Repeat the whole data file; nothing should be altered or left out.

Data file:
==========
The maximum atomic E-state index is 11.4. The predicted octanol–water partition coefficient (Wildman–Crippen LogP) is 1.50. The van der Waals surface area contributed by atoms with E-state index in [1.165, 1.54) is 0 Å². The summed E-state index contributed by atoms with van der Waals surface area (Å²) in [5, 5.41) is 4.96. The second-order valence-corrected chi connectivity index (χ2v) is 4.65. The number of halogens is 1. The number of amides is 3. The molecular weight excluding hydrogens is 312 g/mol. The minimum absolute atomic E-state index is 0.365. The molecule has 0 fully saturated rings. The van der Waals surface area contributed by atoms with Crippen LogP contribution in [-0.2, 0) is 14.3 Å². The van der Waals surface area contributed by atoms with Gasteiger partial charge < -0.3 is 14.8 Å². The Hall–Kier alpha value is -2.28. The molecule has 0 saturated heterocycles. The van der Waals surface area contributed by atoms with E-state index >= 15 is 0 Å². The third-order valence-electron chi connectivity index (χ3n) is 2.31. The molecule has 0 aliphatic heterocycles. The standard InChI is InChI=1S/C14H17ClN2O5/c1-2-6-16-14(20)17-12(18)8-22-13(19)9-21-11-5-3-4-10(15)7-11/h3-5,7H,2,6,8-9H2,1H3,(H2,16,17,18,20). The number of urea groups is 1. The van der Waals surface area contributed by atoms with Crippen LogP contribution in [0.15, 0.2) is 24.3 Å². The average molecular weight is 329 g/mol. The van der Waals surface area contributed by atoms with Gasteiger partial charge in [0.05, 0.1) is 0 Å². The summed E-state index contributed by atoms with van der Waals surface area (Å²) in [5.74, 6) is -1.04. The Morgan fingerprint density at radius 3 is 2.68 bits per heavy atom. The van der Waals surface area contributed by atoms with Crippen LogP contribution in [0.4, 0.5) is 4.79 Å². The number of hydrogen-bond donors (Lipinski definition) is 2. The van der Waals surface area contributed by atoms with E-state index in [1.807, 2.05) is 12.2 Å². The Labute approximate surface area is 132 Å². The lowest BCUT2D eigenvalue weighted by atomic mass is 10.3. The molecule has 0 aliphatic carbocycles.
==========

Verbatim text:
The maximum atomic E-state index is 11.4. The predicted octanol–water partition coefficient (Wildman–Crippen LogP) is 1.50. The van der Waals surface area contributed by atoms with E-state index in [1.165, 1.54) is 0 Å². The summed E-state index contributed by atoms with van der Waals surface area (Å²) in [5, 5.41) is 4.96. The second-order valence-corrected chi connectivity index (χ2v) is 4.65. The number of halogens is 1. The number of amides is 3. The molecular weight excluding hydrogens is 312 g/mol. The minimum absolute atomic E-state index is 0.365. The molecule has 0 fully saturated rings. The van der Waals surface area contributed by atoms with Crippen LogP contribution in [-0.2, 0) is 14.3 Å². The van der Waals surface area contributed by atoms with Gasteiger partial charge < -0.3 is 14.8 Å². The Hall–Kier alpha value is -2.28. The molecule has 0 saturated heterocycles. The van der Waals surface area contributed by atoms with E-state index >= 15 is 0 Å². The third-order valence-electron chi connectivity index (χ3n) is 2.31. The molecule has 0 aliphatic heterocycles. The standard InChI is InChI=1S/C14H17ClN2O5/c1-2-6-16-14(20)17-12(18)8-22-13(19)9-21-11-5-3-4-10(15)7-11/h3-5,7H,2,6,8-9H2,1H3,(H2,16,17,18,20). The number of urea groups is 1. The van der Waals surface area contributed by atoms with Crippen LogP contribution in [0.15, 0.2) is 24.3 Å². The average molecular weight is 329 g/mol. The van der Waals surface area contributed by atoms with Gasteiger partial charge in [0.05, 0.1) is 0 Å². The summed E-state index contributed by atoms with van der Waals surface area (Å²) in [5.74, 6) is -1.04. The Morgan fingerprint density at radius 3 is 2.68 bits per heavy atom. The van der Waals surface area contributed by atoms with Crippen LogP contribution in [0.4, 0.5) is 4.79 Å². The number of hydrogen-bond donors (Lipinski definition) is 2. The van der Waals surface area contributed by atoms with E-state index in [1.807, 2.05) is 12.2 Å². The Labute approximate surface area is 132 Å². The lowest BCUT2D eigenvalue weighted by atomic mass is 10.3. The molecule has 0 aliphatic carbocycles.